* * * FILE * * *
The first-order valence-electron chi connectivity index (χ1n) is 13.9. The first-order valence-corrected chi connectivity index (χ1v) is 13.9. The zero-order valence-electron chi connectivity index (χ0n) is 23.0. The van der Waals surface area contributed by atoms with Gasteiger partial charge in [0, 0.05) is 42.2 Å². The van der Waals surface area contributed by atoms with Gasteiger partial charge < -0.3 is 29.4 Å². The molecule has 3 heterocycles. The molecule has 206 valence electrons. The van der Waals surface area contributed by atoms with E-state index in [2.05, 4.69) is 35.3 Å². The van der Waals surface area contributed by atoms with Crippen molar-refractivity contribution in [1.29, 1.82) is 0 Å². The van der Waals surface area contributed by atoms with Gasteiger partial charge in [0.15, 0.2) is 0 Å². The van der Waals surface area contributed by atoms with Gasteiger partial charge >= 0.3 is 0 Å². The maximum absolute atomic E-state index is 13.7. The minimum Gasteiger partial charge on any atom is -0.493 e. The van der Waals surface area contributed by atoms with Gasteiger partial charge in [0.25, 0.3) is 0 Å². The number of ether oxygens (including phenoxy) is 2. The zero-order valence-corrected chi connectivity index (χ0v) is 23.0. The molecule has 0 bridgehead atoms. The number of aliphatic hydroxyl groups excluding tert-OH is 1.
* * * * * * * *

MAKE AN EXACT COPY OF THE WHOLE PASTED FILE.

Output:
The first-order valence-electron chi connectivity index (χ1n) is 13.9. The first-order valence-corrected chi connectivity index (χ1v) is 13.9. The zero-order valence-electron chi connectivity index (χ0n) is 23.0. The van der Waals surface area contributed by atoms with Gasteiger partial charge in [0, 0.05) is 42.2 Å². The van der Waals surface area contributed by atoms with Gasteiger partial charge < -0.3 is 29.4 Å². The molecule has 3 heterocycles. The molecule has 206 valence electrons. The van der Waals surface area contributed by atoms with E-state index in [2.05, 4.69) is 35.3 Å². The van der Waals surface area contributed by atoms with Crippen molar-refractivity contribution in [1.29, 1.82) is 0 Å². The van der Waals surface area contributed by atoms with Gasteiger partial charge in [0.15, 0.2) is 0 Å². The van der Waals surface area contributed by atoms with Gasteiger partial charge >= 0.3 is 0 Å². The maximum absolute atomic E-state index is 13.7. The minimum Gasteiger partial charge on any atom is -0.493 e. The van der Waals surface area contributed by atoms with Gasteiger partial charge in [0.25, 0.3) is 0 Å². The number of ether oxygens (including phenoxy) is 2. The zero-order valence-corrected chi connectivity index (χ0v) is 23.0. The molecule has 0 bridgehead atoms. The number of aliphatic hydroxyl groups excluding tert-OH is 1.